Nuclear Scintigraphy

Nuclear Scintigraphy

 
Nuclear scintigraphy has also been referred to as the bone scan, nuclear scan, and nuclear medicine. This diagnostic modality is one of the most sensitive tools available for evaluating the musculoskeletal system of the horse.

When Nuclear Scintigraphy Should Be Considered

  • Horses with a history of poor performance and no evident lameness
  • Horses with a history of lameness or poor performance that is suspected to be multifocal in origin
  • When lameness originating from the upper limbs or pelvis is suspected
  • Subtle or intermittent lameness
  • Lameness that has not been able to be identified or localized with other diagnostics (nerve blocks, radiographs, ultrasound, etc.)
  • To monitor the progress of previously diagnosed fractures or other injuries of bone or soft tissue
  • Pre-purchase examinations

Nuclear Scintigraphy – The Options

Nuclear scintigraphy is a very sensitive diagnostic tool, allowing us to evaluate both soft tissue and bony structures.There are different options available for nuclear scintigraphy, based on which areas of the horse are of interest. Following is a list of options that the Toronto Equine Hospital offers.

    Full Body Nuclear Scan

    Consists of a series of images to evaluate bony tissues of the horse. Areas covered include the entire fore and hind limbs and the pelvis.

    Half Body Nuclear Scan

    Consists of a series of images to evaluate bony tissues of either the front or the hind end of the horse. Areas covered for a hind end nuclear scan include the hind limbs and the pelvis. Areas covered for a front end nuclear scan include the fore limbs.
    View Typical Images Taken for a Hind End Nuclear Scan
    View Typical Images Taken for a Front End Nuclear Scan

    Cervical, Back, or Skull Images

    The skull or cervical, thoracic and lumbar spine may be imaged upon request.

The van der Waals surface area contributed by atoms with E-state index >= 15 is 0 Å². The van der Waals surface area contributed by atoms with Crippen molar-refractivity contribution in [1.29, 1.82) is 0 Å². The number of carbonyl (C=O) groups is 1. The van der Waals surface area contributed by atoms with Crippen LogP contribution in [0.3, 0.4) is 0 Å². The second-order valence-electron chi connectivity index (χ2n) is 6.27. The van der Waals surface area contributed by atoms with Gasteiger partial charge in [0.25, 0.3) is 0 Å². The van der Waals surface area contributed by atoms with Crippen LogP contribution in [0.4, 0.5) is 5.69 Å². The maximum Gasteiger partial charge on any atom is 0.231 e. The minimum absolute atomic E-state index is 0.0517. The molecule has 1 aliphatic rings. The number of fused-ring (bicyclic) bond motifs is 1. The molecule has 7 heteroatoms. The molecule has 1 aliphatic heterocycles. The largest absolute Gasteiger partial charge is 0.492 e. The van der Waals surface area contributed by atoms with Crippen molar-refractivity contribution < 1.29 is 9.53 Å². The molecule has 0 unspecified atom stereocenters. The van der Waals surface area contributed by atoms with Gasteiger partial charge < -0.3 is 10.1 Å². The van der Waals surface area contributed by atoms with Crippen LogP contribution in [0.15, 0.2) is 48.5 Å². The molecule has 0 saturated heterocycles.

Soft Tissue Nuclear Scan

    The soft tissue structures of the lower limbs may be imaged upon request.Areas covered include any tendon or ligament structures below the carpus (knee) in the forelimb, and below the tarsus (hock) in the hindlimb.

nuclear scintigraphy

The Nuclear Scan – Procedure

All patients booked for nuclear scintigraphy arrive to the hospital the day before the procedure. This allows us to have an adequate amount of time to prepare the horse for the procedure the following day.

All nuclear scans are carried out by either a veterinarian or a Registered Veterinary Technician. Two hours prior to the imaging procedure, the horse is injected intravenously with a radioactive isotope called Technitium (TC-99). This isotope concentrates in areas where there is high metabolic activity of the tissues or inflammation present, also referred to as a “hot spot”. Once the horse is ready to be imaged, sedation is administered to facilitate the process and therefore enable us to maximize the quality of the images obtained. nuclear scintigraphyImages of the horse are acquired using a Gamma Camera, and areas of abnormal isotope uptake are identified. Areas of abnormal uptake may include chip fractures, stress fractures or remodelling, osteoarthritis (degenerative joint disease), and soft tissue injuries to ligament or tendon structures. The images of the nuclear scan are interpreted within 24 hours following the scan, and a report is prepared outlining the results of the scan, interpretation, and recommended options for treatments or further diagnostics.

nuclear scintigraphy Equine after careFollowing the nuclear scan, patients are hospitalized for a minimum of 48 hours, and confined to a stall to allow the radioisotope to decay. This ensures both patient and handler safety.

If you would like to book a nuclear scan, surgery, or appointment, or if you have any questions please contact us. We would be happy to accommodate your request.

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